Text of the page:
Mistakes Are Part of Learning…

- October 8, 2021 -

WORDS: Dr. Ann-Louise Lockhart, PBS KIDS for Parents

It’s so hard to watch our children struggle, fall, and even fail. However, for learning to take place, struggling and failing are part of the process. As parents, we want to protect our children from hardships, so we may think hovering and plowing through dangers up ahead will somehow help them.  

However, removing every potential obstacle takes away opportunities for our children to learn. And making mistakes is part of learning. 

Here are four reasons why making mistakes can actually be really good for your child. You might find as you read through this list, these strategies work really well for adults too! 

Making mistakes gives children realistic expectations about their abilities and skills.

What better way to know whether you are really good at something or not by trying it out? When you try something new, you learn several things about yourself and the new thing: you really like it, you really dislike it, you’re really good at it, you’re terrible at it, or maybe you can get really good at it or even like it if you keep at it. It’s hard to achieve this level of awareness of our abilities, skills, strengths, and weaknesses unless we fumble along the way.  

One way we can communicate to our kids after a mistake is by saying something like this: “I know math/dance/socializing has been so hard for you, and you feel like you keep messing up. When you’re learning something for the first time, it can feel that way. I’m here to help you. We’ll get through this. It’s okay if you make mistakes as you learn.” 

Making mistakes can increase opportunities for self-compassion. 

Making mistakes can either lead to negative self-statements (which results in a chipping away of one’s self-esteem and sense of self), or it can lead to gentleness and self-compassion (which is our desired outcome). Why is self-compassion so important? Because when we can make it a habit to see our errors right in front of us while exercising self-control and gentleness for those errors, we can release ourselves from having to perform to a certain standard.  

Self-compassion says: “Oops. That was not a mistake you wanted to make at all. That’s okay. That’s part of the learning process. Everyone makes mistakes eventually. Let’s figure out what went wrong, be patient with ourselves, and keep going. Or, we can choose to press pause and come back to it another time. We get to decide.” And don’t forget, this is something you can say to your child and to yourself! 

Making mistakes helps children find their voice. 

It would be very easy and pain-free if everything we did turned out well. For many of us, that is preferable. Struggling with something, experiencing embarrassment or judgment, and feeling overwhelmed or frustrated are not pleasant experiences at all. However, when we struggle, make mistakes, make adjustments, change our course, and eventually experience a more desirable result, we are able to truly find our voice.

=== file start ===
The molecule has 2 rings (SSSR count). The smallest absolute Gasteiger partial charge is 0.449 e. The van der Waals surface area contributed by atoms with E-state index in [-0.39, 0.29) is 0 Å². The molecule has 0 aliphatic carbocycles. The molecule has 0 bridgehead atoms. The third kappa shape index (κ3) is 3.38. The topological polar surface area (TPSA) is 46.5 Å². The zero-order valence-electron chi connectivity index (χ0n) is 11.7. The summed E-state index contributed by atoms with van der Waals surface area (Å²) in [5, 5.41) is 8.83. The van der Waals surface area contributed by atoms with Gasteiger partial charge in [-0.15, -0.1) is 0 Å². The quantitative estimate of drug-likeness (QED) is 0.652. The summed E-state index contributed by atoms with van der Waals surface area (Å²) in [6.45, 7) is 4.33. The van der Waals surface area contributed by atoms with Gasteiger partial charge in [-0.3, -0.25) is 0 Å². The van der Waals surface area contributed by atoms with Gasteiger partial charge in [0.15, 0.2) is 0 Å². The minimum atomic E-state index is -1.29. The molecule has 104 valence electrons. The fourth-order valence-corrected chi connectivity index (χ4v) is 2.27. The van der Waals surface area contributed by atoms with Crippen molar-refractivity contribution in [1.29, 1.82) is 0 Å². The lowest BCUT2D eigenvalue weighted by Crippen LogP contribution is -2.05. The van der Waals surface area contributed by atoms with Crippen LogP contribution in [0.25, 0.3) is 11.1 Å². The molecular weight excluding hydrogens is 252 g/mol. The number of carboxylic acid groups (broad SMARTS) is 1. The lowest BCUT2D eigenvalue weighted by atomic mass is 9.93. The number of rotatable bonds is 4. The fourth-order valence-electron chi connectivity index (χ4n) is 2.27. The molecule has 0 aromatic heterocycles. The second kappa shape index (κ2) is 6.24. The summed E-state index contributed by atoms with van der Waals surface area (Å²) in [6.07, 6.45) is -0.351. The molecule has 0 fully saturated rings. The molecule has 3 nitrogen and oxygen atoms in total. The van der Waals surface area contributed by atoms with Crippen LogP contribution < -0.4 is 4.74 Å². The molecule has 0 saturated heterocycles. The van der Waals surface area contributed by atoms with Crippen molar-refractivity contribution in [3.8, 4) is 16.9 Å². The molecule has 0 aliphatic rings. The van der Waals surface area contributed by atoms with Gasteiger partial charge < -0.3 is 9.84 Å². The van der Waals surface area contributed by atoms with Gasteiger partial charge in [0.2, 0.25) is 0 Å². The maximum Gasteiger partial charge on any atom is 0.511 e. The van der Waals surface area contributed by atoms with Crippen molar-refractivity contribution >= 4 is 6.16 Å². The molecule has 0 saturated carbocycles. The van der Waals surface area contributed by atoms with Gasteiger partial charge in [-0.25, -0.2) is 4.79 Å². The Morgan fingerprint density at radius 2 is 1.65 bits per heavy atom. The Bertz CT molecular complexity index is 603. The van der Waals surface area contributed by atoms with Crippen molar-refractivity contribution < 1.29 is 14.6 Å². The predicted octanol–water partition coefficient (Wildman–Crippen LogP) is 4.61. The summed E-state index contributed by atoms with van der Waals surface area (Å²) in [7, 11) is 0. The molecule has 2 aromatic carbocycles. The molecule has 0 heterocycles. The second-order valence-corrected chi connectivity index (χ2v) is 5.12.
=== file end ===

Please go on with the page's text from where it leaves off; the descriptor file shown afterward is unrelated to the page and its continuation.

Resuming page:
How would we know we are so passionate or interested in something unless we experienced all parts of the struggle and came out of it with a very different perspective? We might actually come out of the hardship with a zest for life, an appreciation for the skill, and understand the value of a friendship all because we made mistakes and came out on the other end. Our kids need to see us experience this too because then it gives them permission and comfort to know they’ll eventually find their voice too. 

Making mistakes reminds them they are not perfect. 

So often, children who lean toward trying to be perfect begin to learn that the only way to not fail is to never try. If they never try, they will never make a mistake. If they never make a mistake, then perfection has been achieved! Right? Wrong! Avoidance gives children a false sense they have dodged a major humiliation error.  

Truthfully, it only prolongs the inevitable. There is no guarantee that every decision will lead to a positive and desirable outcome every single time. That’s just not realistic. Thinking perfection can be achieved truly sets everyone up for failure. 

The truth is making mistakes is actually such a gift because then you learn, grow, and become stronger and more resilient over time. Its important children receive this message consistently. It might go something like this: “We do not expect you to be perfect at all. We know you will make mistakes. We make mistakes too.  

Everyone does eventually. Putting all that pressure on yourself to do school/sports/behavior right every single time is not realistic, and we don’t expect it of you. Please give yourself permission to let that expectation go.” 

Of course, this is a process and takes time. Helping your children understand the value of making mistakes is really important. Be sure to do the same for yourself, too, since our kids are always watching. You are their model, and they use you as a gauge to determine how to respond to hardships, successes, and setbacks. 

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